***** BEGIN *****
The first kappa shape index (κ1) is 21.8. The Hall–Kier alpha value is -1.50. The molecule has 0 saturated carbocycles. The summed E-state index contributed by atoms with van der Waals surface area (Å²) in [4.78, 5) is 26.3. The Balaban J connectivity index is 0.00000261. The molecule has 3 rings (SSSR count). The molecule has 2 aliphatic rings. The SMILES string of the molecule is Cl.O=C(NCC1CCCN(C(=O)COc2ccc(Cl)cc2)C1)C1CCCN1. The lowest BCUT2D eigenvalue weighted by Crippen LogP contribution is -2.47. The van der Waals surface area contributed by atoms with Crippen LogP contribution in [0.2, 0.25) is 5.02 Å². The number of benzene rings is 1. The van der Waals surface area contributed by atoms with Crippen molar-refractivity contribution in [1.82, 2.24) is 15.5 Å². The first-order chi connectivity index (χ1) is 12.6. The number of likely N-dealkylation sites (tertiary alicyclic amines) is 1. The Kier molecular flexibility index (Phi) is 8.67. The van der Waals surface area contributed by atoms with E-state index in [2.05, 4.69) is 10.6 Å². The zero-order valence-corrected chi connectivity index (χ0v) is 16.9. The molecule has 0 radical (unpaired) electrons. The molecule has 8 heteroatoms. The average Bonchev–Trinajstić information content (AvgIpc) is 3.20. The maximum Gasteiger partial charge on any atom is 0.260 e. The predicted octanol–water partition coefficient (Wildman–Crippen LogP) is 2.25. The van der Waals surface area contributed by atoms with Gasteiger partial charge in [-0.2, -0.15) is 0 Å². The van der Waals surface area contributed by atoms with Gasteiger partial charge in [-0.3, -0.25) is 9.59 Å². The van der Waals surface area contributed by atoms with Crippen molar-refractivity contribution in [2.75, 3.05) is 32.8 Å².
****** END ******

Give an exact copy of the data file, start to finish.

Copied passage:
The first kappa shape index (κ1) is 21.8. The Hall–Kier alpha value is -1.50. The molecule has 0 saturated carbocycles. The summed E-state index contributed by atoms with van der Waals surface area (Å²) in [4.78, 5) is 26.3. The Balaban J connectivity index is 0.00000261. The molecule has 3 rings (SSSR count). The molecule has 2 aliphatic rings. The SMILES string of the molecule is Cl.O=C(NCC1CCCN(C(=O)COc2ccc(Cl)cc2)C1)C1CCCN1. The lowest BCUT2D eigenvalue weighted by Crippen LogP contribution is -2.47. The van der Waals surface area contributed by atoms with Crippen LogP contribution in [0.2, 0.25) is 5.02 Å². The number of benzene rings is 1. The van der Waals surface area contributed by atoms with Crippen molar-refractivity contribution in [1.82, 2.24) is 15.5 Å². The first-order chi connectivity index (χ1) is 12.6. The number of likely N-dealkylation sites (tertiary alicyclic amines) is 1. The Kier molecular flexibility index (Phi) is 8.67. The van der Waals surface area contributed by atoms with E-state index in [2.05, 4.69) is 10.6 Å². The zero-order valence-corrected chi connectivity index (χ0v) is 16.9. The molecule has 0 radical (unpaired) electrons. The molecule has 8 heteroatoms. The average Bonchev–Trinajstić information content (AvgIpc) is 3.20. The maximum Gasteiger partial charge on any atom is 0.260 e. The predicted octanol–water partition coefficient (Wildman–Crippen LogP) is 2.25. The van der Waals surface area contributed by atoms with Gasteiger partial charge in [-0.2, -0.15) is 0 Å². The van der Waals surface area contributed by atoms with Gasteiger partial charge in [-0.3, -0.25) is 9.59 Å². The van der Waals surface area contributed by atoms with Crippen molar-refractivity contribution in [2.75, 3.05) is 32.8 Å².